J S (John) Parker's art is one of “accretion, of steady accumulating gestures that together create the effects his practice seeks to achieve. The power of Parker's painting is cumulative; a series of small gestures that gather speed. This is true at the level of an individual work, patiently constructed from layers of colour and the careful mosaic of palette knife marks that spreads across the surface, and it is true of his oeuvre, his body of work as a whole." (1)
Parker’s “gift lies in his use of colour, and in the balance he achieves within each painting. Alongside nature, music is the other source of inspiration and Parker’s paintings can bring to mind the interweaving of melody and harmony. He has said that he seeks to extract the essence of the spirit of classical music, and to fix it in his work.” (2) The Plain Song series, for which he is best known, was begun in the late 1980s. The title alludes to the medieval Gregorian chant, and the shapes of the Canterbury and Marlborough ‘plains’ which provide inspiration and puns on the two-dimensional ‘planes’ of the Cubists and it conveys plainness as opposed to embroidery, exaggeration or busyness. Parker has always been drawn to emotive rather than hard-edged art and believes in eliminating in painting any obstacles to the spirit: “If your painting’s going to have a language, it’s got to be felt. It’s a physical thing.” (3)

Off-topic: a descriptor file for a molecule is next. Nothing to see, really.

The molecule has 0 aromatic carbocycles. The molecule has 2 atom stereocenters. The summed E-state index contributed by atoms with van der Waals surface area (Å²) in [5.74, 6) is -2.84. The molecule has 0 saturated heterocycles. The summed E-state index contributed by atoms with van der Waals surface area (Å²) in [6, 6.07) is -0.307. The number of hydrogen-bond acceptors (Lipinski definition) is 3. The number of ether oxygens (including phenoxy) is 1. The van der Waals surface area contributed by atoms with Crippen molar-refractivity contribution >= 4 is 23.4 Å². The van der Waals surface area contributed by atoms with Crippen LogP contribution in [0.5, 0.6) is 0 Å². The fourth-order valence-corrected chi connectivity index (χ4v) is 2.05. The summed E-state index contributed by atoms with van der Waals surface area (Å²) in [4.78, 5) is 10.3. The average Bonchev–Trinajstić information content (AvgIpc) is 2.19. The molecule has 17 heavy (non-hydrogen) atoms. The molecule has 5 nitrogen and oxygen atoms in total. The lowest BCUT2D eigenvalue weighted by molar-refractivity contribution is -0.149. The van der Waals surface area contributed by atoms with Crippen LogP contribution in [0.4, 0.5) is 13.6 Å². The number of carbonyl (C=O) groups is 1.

J S Parker was born in Auckland, New Zealand in 1944. In 1966 he was awarded a Diploma of Fine Arts (Honours) from the School of Fine Arts, University of Canterbury. Parker exhibited regularly since 1967 and his work is held in many public and private collections in New Zealand and internationally. He painted full-time since he was awarded the Frances Hodgkins Fellowship in 1975. In 2002, Parker was awarded the ONZM in the Queen’s Birthday Honours List in recognition of his services to painting over the previous four decades (4). He lived and worked in Marlborough until his death in August 2017.